ä-pēcă-rē cop-u-la-tive kop'ū-la-tiv ap-o-plex-y ăp'o-plēks-e cor-di-al-ly kõr'jē-al-tö ap-pli-ca-ble. ăpʻplē-kăóbl cor-ol-lar-y kõr'Ô-lăr-e ar-bi-tra-ry àr'bē-tră-rē cor-ri-gi-ble kõr're-ji-bl ar-chi-tect-ure àrske-těkt-yūre cov-e-tous-ly kúv'vē-tús-lē ar-du-ous-ness àr'jū-ŭs-nes cred-it-a-ble krěd'it-ā-bl ar-mil-la-ry àr'mil-lă-rē cu-li-na-ry

kūslē-nă-rē au-di-to-ry âw'de-túr-ē

cus-tom-a-ry kũgotun-a-rẽ a-vi-a-ry

ā've-a-re dam-age-a-ble dăm'ije-ă-bl cap-il-la-ry kăp'pil-lă-rë def-i-nite-ly děf'ê-nite-le cas-u-is-try kăz'yū-is-trē des-pi-ca-ble děs'pe-kă-bi cas-u-al-ty kāz'yū-al-tē des-ul-to-ry děs'ul-tūr-ē cat-e-go-ry

kăt'e-gor-ē dichtion-a-ry dikoshữn-a-rẽ cat-er-pil-lar kõttúr-pil·lúr dif-fi-cul-ty diffē.kūl-të

LESSON 6.

Colonel Henry Lee. 1. Another of the intrepid leaders of the south, was Col. Lec;—a Virginian both by birth and education, and a soldier worthy of the name he wore, the rank he filled, his associates in arms, and the cause for which he beared his sword.

He possessed a lofty, generous, invincible courage, unshaken firmness, and the enthusiasm of a noble warrior.

2. His impetuous daring, was but a small part of his military character. This was happily blended with the temperate and higher qualities of age. His was the fire of Achilles, ennobled by the polished dignity of Hector, and tempered by the fisdom and foresight of Nestor.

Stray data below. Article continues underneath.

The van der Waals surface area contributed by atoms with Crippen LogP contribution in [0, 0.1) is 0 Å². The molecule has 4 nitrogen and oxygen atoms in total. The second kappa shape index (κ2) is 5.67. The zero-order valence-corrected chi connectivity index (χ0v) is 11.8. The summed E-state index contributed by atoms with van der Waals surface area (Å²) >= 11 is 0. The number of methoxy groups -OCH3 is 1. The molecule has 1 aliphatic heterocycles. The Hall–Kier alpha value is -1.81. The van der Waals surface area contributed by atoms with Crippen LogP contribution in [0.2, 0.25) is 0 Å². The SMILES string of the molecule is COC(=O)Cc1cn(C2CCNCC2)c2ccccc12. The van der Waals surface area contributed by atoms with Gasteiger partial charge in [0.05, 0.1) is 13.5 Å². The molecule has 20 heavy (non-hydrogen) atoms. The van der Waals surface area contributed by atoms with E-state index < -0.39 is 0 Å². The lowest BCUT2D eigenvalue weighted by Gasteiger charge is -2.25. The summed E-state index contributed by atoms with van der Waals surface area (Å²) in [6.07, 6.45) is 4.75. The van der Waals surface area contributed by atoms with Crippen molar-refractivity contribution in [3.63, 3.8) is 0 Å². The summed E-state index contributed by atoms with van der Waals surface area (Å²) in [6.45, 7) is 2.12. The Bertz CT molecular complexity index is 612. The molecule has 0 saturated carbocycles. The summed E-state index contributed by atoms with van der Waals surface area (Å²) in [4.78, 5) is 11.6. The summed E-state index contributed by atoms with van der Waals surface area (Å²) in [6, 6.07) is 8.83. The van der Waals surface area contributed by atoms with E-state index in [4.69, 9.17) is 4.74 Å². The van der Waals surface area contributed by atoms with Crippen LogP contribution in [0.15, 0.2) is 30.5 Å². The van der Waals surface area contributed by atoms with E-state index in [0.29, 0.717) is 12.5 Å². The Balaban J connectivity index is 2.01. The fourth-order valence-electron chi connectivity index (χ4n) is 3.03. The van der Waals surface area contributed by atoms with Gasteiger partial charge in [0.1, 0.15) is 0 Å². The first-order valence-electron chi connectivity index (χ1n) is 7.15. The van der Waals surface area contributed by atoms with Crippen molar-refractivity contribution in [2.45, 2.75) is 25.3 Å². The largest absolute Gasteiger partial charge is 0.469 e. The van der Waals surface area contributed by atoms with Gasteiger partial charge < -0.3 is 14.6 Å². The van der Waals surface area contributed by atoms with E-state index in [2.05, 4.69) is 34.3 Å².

3. Colonel Lee knew the country, and was vigilant to guard its passes; he knew his enemy, and by his skill in collecting and combining his resources and multiplying his enterprises, and by his decision in executing his plans, he robbed his foe of the power of repose, and caused him to flee when no one pursued. He was attached to the cavalry;--his charger was his pride; his troops, his delight; bis sword, his well tried friend, and his country, his glory.

4. The variety and danger of his services, the chivalrous cast of his exploits, the interest which he imparted to his movements, the confidence he held of his generals, and of the brave legion which he commanded, conspired to encircle him with a halo, whose radiance became brightest when the gloom of his country's cause bore its deepest shades.

5. The military character of the colonel, was not his only excellence. His expanded intellect, his high literary attainments, and his classio taste, prepared him to wield the pen with the same certainty of success that he drew his sword. In testimony of this assertion, reference may be had to his "sketches of the southern war," one of the most interesting and finished pieces of military history, that graces the cabinet

of this or any other country.

ARITHMETICAL PROGRESSION.--LESSON 4. CASE 2d. When the two extremes are given, to find the common difference.

RULE. Divide the difference of the extremes by the number of terms, less by 1, and the quotient will be the common difference. Thus:

(1) If the ages of 12 persons are equally different, the youngest 18, and the oldest 40; what is the common difference of their ages?

40-18=22, and 12-1=11. Then 22:11=2. Ans. (2) When a debt is paid at 8 different payments, in arithmetical progression, the first $21, and the last $175:-what is the common difference, -what each payment, and what the lebt? Ans. Com. diff. $22, 2d paym't. $42, 3d $65, 4th $87, 5th $109, 6th $131, 7th $153, 8th 175, whole debt $784.

Practicat Exercises in Arithmetical Progression. (1) B sold 100 yds. of cloth; for the 1st yd. he had 12 cts., for the 2d, 24, for the 3d, 36:- what was the bill? Ans. $606.

(2) H bought 10 yds. of shalloon, at id for the first yard, 3d for the second, 5d for the third, &c. increasing two at every ard:

-to what did they amount? Ans. £1 - 10 . ld.